The animal care team of The Florida Aquarium’s Sea Turtle Conservation Program is hard at work caring for six new endangered green sea turtles. Rescued by the Florida Fish and Wildlife Conservation Commission on the east coast of the state, this group of turtles will receive ongoing and specialized care with the ultimate goal of releasing them back into the open ocean.
On the heels of a historic stranding event in Texas, The Florida Aquarium recently admitted six green sea turtles to its Sea Turtle Rehabilitation Center at the Center for Conservation (CFC) in Apollo Beach, where they are also caring for three endangered Kemp’s ridley sea turtles. While an event of that magnitude in Texas is rare, the stranding of sea turtles is an all-too-common occurrence. The state of Florida experiences hundreds of strandings each year as a result of cold-stunning, habitat loss, entanglement, pollution, boat strikes, and more.
“These turtles are all experiencing the effects of being cold-stunned,” said Dr. Lindsey Waxman, Senior Veterinarian for The Florida Aquarium.
Cold-stunning occurs when cold-blooded animals, like sea turtles, are exposed to unusually cold water and/or air temperatures for an extended period of time; causing a hypothermic reaction that may include a lower heart rate, decreased circulation, lethargy, and if not cared for, death.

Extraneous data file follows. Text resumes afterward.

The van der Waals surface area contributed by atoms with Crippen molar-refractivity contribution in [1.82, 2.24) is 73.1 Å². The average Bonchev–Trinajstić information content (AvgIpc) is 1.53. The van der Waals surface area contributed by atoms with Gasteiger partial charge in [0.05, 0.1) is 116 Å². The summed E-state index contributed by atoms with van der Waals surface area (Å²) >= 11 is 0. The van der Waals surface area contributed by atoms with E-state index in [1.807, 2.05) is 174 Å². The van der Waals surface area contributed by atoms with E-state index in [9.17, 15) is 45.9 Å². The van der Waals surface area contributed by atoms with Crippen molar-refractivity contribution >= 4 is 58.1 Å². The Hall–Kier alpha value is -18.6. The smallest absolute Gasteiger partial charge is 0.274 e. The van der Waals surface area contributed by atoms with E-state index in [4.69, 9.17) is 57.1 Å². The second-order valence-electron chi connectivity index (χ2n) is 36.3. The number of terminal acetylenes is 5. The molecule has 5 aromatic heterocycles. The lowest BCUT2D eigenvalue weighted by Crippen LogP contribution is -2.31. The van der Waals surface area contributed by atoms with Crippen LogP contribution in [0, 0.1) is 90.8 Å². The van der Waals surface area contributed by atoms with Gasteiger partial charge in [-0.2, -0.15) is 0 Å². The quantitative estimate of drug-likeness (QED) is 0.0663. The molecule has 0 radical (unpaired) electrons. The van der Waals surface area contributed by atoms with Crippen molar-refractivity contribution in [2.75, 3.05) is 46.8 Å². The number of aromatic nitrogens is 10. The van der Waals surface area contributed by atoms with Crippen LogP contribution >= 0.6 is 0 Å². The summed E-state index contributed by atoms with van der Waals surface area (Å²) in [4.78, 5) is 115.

“They become debilitated,” added Waxman, “and often develop secondary medical conditions like skin infections, pneumonia, and other bacterial infections.”
The turtles in the Aquarium’s care are experiencing a variety of medical issues and at varying degrees. Three of the turtles are in critical condition. Despite life-saving measures, another turtle from this admission, the seventh, succumbed to complications of its condition.
“It’s incredibly unfortunate whenever we lose an animal, both from the individual’s standpoint,” said Dr. Debi Luke, Senior Vice President of Conservation. “but also from a conservation perspective because all species of sea turtles are considered endangered under the Endangered Species Act and every animal is critical to species survival.”
Transferred from The Marine Science Center (MSC) in Ponce Inlet and the Whitney Marine Lab at the University of Florida, St. Augustine, a treatment regimen is underway led by Waxman and Ashley Riese, Manager, Sea Turtle Rehabilitation Center.
Care for these turtles includes conducting consistent bloodwork and other diagnostic tests such as x-rays and monitoring of respirations and heart-rates, providing daily medical treatments such as administration of IV fluids, antibiotics, and other medications, wound care, conducting swim tests, and feeding.
“It’s a labor of love for us here at the Sea Turtle Rehabilitation Center,” said Riese, who with along with the team are working countless hours to tend to the six green sea turtles. “We will take whatever measures necessary to rehabilitate these animals to see them released.”
“Sea turtle populations are being negatively impacted by many human-related factors, added Luke. “So it’s important that the public also do their part in protecting sea turtles by helping to mitigate these threats. Consider limiting consumption of single-use plastic products and be mindful of how you discard plastics and fishing line.”
“Even small changes in behavior can have a big impact,” added Riese.
All sea turtle rehabilitation work conducted by The Florida Aquarium is done with the approval of the U.S. Fish and Wildlife Service and the Florida Fish and Wildlife Conservation Commission (FWC) under conditions not harmful to marine turtles and authorized under conservation activities pursuant to FWC MTP-19-179.
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